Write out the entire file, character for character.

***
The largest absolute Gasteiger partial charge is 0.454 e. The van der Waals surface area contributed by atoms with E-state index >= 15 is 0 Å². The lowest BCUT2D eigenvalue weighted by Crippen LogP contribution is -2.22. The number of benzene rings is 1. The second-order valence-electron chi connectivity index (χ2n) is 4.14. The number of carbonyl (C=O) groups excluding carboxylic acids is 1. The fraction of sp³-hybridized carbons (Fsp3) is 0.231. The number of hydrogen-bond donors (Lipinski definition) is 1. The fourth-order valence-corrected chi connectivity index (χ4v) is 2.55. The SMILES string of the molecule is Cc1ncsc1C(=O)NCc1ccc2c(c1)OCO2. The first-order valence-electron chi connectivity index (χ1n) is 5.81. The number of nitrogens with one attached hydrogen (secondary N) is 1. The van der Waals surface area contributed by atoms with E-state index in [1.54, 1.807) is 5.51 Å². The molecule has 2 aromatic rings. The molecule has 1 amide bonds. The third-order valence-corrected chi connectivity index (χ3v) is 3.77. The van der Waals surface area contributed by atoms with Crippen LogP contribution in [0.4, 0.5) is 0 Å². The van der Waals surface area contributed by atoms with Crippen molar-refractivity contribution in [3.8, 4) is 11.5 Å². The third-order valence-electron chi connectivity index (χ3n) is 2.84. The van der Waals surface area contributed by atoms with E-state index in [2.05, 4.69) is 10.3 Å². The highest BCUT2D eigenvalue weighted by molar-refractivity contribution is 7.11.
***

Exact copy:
The largest absolute Gasteiger partial charge is 0.454 e. The van der Waals surface area contributed by atoms with E-state index >= 15 is 0 Å². The lowest BCUT2D eigenvalue weighted by Crippen LogP contribution is -2.22. The number of benzene rings is 1. The second-order valence-electron chi connectivity index (χ2n) is 4.14. The number of carbonyl (C=O) groups excluding carboxylic acids is 1. The fraction of sp³-hybridized carbons (Fsp3) is 0.231. The number of hydrogen-bond donors (Lipinski definition) is 1. The fourth-order valence-corrected chi connectivity index (χ4v) is 2.55. The SMILES string of the molecule is Cc1ncsc1C(=O)NCc1ccc2c(c1)OCO2. The first-order valence-electron chi connectivity index (χ1n) is 5.81. The number of nitrogens with one attached hydrogen (secondary N) is 1. The van der Waals surface area contributed by atoms with E-state index in [1.54, 1.807) is 5.51 Å². The molecule has 2 aromatic rings. The molecule has 1 amide bonds. The third-order valence-corrected chi connectivity index (χ3v) is 3.77. The van der Waals surface area contributed by atoms with Crippen LogP contribution in [0.4, 0.5) is 0 Å². The van der Waals surface area contributed by atoms with Crippen molar-refractivity contribution in [3.8, 4) is 11.5 Å². The third-order valence-electron chi connectivity index (χ3n) is 2.84. The van der Waals surface area contributed by atoms with E-state index in [2.05, 4.69) is 10.3 Å². The highest BCUT2D eigenvalue weighted by molar-refractivity contribution is 7.11.